It's Hard to Tell What People Are Reading These Days

One of the big disadvantages of the digital revolution is that you can no longer tell what other people are reading.

Used to be, you could walk onto a plane and easily determine what type of people you were flying with based solely on the book in their hands. As you made your way down the aisle to your own seat, you’d be thinking, “Look, that schlub is reading Tom Clancy,” or “That moron is reading Sue Grafton,” or “What kind of pompous ass hauls a copy of Infinite Jest onto an airplane?”

The book itself gave you valuable information about the person holding it, allowing you to make snap judgments about their character and intelligence, and alerting you to dangers that might have otherwise gone unnoticed. If you were sitting next to someone reading, say, The Power of Positive Thinking, or When Bad Things Happen to Good People, it immediately alerted you not to strike up a conversation, lest they start telling you about all the bad things that have happened to them, and why their attitude needs a power boost. And if you were sitting next to some guy in a coat and tie reading The Seven Habits of Highly Effective People, you knew instantly that he was not a very effective person, because reading popular business-management books is not one of those habits.

Unfortunately, with the advent of the Kindle and iPad, it’s now impossible to tell what books people are reading, depriving people like you and me of the information we need to avoid people who are painfully stupid or whose cultural tastes are offensively proletarian. Without any outward clues, it is now possible to find yourself sitting next to a James Patterson fan and not even be aware of it. For all you know, the attractive woman in the window seat could be reading a “Twilight” book, and you could find yourself unwittingly sucked into a discussion about the relative merits of teenage vampires over adolescent werewolves, specters, and succubi. Or, just as chilling, she might be reading a book of essays by Camille Paglia, and suddenly you’d be trapped in a debate over issues you’ve never heard of before, but are pretty sure you disagree with.

Such calamities rarely happened in the pre-digital world. And if they did, you could always shut down any unwanted communication by waving your copy of The Anarchist’s Cookbook in their face. Now, the only people bold enough to reveal their literary tastes in public are subscribers to The New Yorker, who like to advertise their erudition by reading this week’s copy on the bus or in the subway, where, they hope, someone who is six weeks behind will see them and seethe with envy. Identifying New Yorker readers has never been difficult, though. The wear and tear on their leather satchels gives them away. That and the little chunks of food caught in their beards.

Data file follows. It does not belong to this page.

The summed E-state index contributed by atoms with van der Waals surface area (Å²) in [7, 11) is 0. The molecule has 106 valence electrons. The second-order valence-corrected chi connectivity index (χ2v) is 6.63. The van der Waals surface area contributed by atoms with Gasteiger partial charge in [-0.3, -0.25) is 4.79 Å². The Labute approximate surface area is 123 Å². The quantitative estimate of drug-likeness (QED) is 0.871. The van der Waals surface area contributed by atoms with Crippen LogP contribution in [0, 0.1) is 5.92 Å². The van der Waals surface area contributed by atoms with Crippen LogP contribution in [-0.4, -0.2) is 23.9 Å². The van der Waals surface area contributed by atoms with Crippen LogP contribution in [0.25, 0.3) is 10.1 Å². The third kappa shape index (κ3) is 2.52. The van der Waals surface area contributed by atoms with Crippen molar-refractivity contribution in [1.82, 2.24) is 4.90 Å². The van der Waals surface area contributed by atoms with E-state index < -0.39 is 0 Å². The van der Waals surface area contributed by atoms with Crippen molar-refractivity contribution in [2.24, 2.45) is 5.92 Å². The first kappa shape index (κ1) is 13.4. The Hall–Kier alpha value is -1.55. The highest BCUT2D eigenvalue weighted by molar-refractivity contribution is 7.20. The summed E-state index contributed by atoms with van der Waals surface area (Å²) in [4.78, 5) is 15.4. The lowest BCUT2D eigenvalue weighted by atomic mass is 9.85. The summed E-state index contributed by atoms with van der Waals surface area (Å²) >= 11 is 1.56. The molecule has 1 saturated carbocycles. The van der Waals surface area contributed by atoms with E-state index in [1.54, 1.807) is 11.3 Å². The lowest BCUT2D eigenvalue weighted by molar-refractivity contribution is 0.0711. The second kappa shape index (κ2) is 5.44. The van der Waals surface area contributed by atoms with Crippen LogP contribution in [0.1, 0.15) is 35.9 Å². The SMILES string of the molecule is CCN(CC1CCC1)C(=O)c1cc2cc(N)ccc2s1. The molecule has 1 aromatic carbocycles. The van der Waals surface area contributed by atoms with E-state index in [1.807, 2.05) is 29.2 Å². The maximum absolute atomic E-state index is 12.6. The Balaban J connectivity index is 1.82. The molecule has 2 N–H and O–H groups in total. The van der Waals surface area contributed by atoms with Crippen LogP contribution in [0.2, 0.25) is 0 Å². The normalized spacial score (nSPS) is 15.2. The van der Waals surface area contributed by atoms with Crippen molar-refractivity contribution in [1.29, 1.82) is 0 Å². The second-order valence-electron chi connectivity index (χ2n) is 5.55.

Without the obvious cultural signifier of a book in hand, there is no choice now but to judge people in public according to other, less accurate criteria. The kid wearing Dr. Dre headphones might be a drug dealer, or he might just be an idiot who paid too much for headphones that suck. The woman staring at her iPhone and walking into traffic might not be as stupid as she looks. The beggar on the street corner with no legs might be a millionaire. The guy in the suit you saw on the plane might be a highly effective person after all.

You just don’t know anymore, because the telltale signs of yore are gone.

There is nothing to do about this situation other than remain vigilant and be sneakier about looking at other people’s reading material when the opportunity arises. On the bus, you can sometimes get an excellent view of someone’s iPad over their shoulder, and instantly know what sort of person you are sitting behind. Indeed, when I’m looking over someone’s shoulder, reading HuffPo along with them, or watching them play Candy Crush, I feel a sudden rush of nostalgia for the old days, when it was so much easier to surreptitiously judge people.

This is only the beginning. Think of the situation that will confront society when the roads are clogged with identical driverless Google cars. There will be no way to identify assholes and egomaniacs on the highway. And with their hands and minds free, the people inside those anonymous Google cars could be reading anything. When this day comes, it will be more difficult than ever to identify the sort of people you want to avoid, and almost impossible to prevent unwanted conversations with people who do not share your politics, religion, or allegiance to professional sports teams.

In this and many other ways, the world is getting worse, not better. I just hope we can find other ways to pre-judge people without ever having to talk to them. Otherwise, chaos will reign, and conversations you don’t want to have will be unavoidable.